If you wish to follow this article, please download the code behind it all here. Some of you can likely piece it all together by looking at the code alone, others can use my help below to gather how it works. (1.22mb)

Quick Introduction

This one is a large subject, considering how much work I’ve put into it. While everyone is feeling the push away from XP, a few parts of this guide may come in handy for people working with other projects. For anyone still on XP, they can at least steal some tricks or tips from what I found worked best.

I support 400+ desktops, co-workers hit around the number as well. Originally when arriving the practice was Ghost images of each model. I preferred a more dynamic approach to this. Working with 50+ images is no fun task. You’re never ‘done‘ when working with an image too; Software gets out of date, new software needs implementation, and there is always something customized on a per-user basis. Sysprep was tried, but after many headaches trying to get a *single* universal image, it’s just never that easy. While sysprep may work for you, provided you make an image for each HAL. As someone with a programming background — Yuck. I’d still have redundancy! You can also fiddle with something such as MySysPrep, however with a large amount of different systems it just never worked well enough, and had too many problems.

High Level Details

At a very very high level: Install XP off CD, let a network share do the rest. Pros being extremely dynamic compared to conventional means, and far less management time once going. Cons being initial setup, and longer deployment times. As far as the ‘longer deployment’, I could care less, usually newer systems are never critical to the point where they have to be done in an hour. There’s practically no overhead, so I can work away on other problems while the process does its job.

Here’s how I did it. I’ll break down into details later. First, I get an OEM Windows CD with no modifications, I slipstream XP Service Pack 3 into this to bring it up to date if it isn’t already. Followed that, I run Windows Updates Downloader (WUD) and download as many patches as I can, essentially these are downloadable Windows Updates. Next step in the process works with nLite. I use nLite to integrate those patches onto the Install CD, as well as Windows Media Player 11. nLite is also very handy in customizing almost anything that can be set in Windows. I use nLite sparingly as I like to keep things as dynamic as possible. I use nLite only to change values I know I’ll never change again (i.e. DNS settings, removing Windows Messenger).

While anyone could stop there and call it a day, I was not happy with that alone. One thing you’ll have troubles with nowadays with a regular OEM XP Cd is drivers. I use DriverPacks to inject LAN and Mass Storage (text-mode) drivers only (this keeps it a size able to fit on a cd). Lastly, I add a start up script to the $OEM$\$1 directory and apply a WINNT.SIF (answer file) within the CD.

How is this Dynamic? This part isn’t, however VERY rarely does the final result of this ever have to be touched. I only touch up every few months with a new CD if there are new drivers available. The next part is the part that really, really helps.

Once Windows is set up, the last thing it does is call a network script through a Windows or Linux File Share (Samba). I install all programs, all patches, all registry adjustments here. This makes a SINGLE point of contact for any fixes. With SysPrep/Ghosting, you have many different images, if one seemingly simple update has to be applied, it can turn out to be a real burden. Using a network share, dropping in the file, and one line of code to a script, and I can call it a day. Of course this is nothing to marvel over in today’s world, but it worked well.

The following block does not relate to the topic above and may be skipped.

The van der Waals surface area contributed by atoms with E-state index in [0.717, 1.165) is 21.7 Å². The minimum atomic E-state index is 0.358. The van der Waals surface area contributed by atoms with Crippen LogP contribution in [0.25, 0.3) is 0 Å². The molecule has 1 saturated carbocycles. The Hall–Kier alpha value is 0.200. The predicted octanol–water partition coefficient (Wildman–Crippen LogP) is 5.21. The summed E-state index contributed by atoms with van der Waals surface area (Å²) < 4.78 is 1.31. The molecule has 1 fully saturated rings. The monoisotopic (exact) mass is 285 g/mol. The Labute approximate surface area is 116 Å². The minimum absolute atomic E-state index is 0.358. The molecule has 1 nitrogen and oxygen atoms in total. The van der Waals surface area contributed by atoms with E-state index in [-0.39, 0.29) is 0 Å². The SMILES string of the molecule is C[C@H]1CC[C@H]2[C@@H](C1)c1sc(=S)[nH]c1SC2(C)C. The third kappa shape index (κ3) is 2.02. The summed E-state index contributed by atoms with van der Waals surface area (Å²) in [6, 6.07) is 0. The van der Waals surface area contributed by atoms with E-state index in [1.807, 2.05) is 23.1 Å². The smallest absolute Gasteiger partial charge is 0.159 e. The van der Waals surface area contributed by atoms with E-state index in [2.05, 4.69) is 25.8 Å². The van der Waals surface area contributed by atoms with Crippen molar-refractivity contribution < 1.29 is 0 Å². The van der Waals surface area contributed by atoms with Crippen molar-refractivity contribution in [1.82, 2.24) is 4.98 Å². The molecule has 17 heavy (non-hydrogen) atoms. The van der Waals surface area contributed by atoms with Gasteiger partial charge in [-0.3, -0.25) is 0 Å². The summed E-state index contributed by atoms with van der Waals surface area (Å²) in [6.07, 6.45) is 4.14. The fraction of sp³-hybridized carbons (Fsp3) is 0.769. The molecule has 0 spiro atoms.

My remote script would do the following:

  • Determine if it was being used in a development environment or production environment. File shares are easy to make, and having two provides backup in a sense, and allows for a dev/prod environment where testing can safely happen.
  • Run any side scripts/registry keys.
  • Install latest drivers.
  • Install every program needed with no user interaction. Up to this point, since starting the CD there has still been NO user interaction.
  • Install the latest windows updates, without needing WSUS or a ‘push’ including reboots between patching.
  • At the very end, it would beep three times to notify the user it was complete. It prompt’s for a computer name, ejects the CD, and displays any changes made to the script recently.

The only user interaction needed is at the very beginning to toss in the CD to start it up, literally a single keystroke. Once done, just computer name was needed, and to remove the CD.

How It Works – In Depth

The folder structure, which acts as my assembly line for whenever a new CD needs to be built

1. Working Directory

Working Directory

Not a step, but rather a work place. This is where I make CD builds. I do this to keep the original CD files from being modified. It’s wise to always build up a new CD from a blank canvas to reduce problems. Also I keep older versions here in case I ever need to bump back a CD for any reason. Working as a Step, in this step, I copy an untouched OEM CD Install I copied into folder “2. Select Base” into this folder and label it using Date as a version number.

1. Windows Updates Downloader

Windows Updates Downloader

Next step I do, is boot up the WUD I mentioned earlier and download the latest patches it offers. This does not get all the updates, but it helps with deployment time, and is easy to do. I install WUD right to this directory so I just hop in the directory, boot up the program, get the downloads, and exit.

2. Select Base

Base XP Images

At the very start up of making this folder structure I dumped the Original CD (In my case XP SP2) into this. Because I needed XP SP3, I slipstreamed that into a copy of SP2 and have that as well.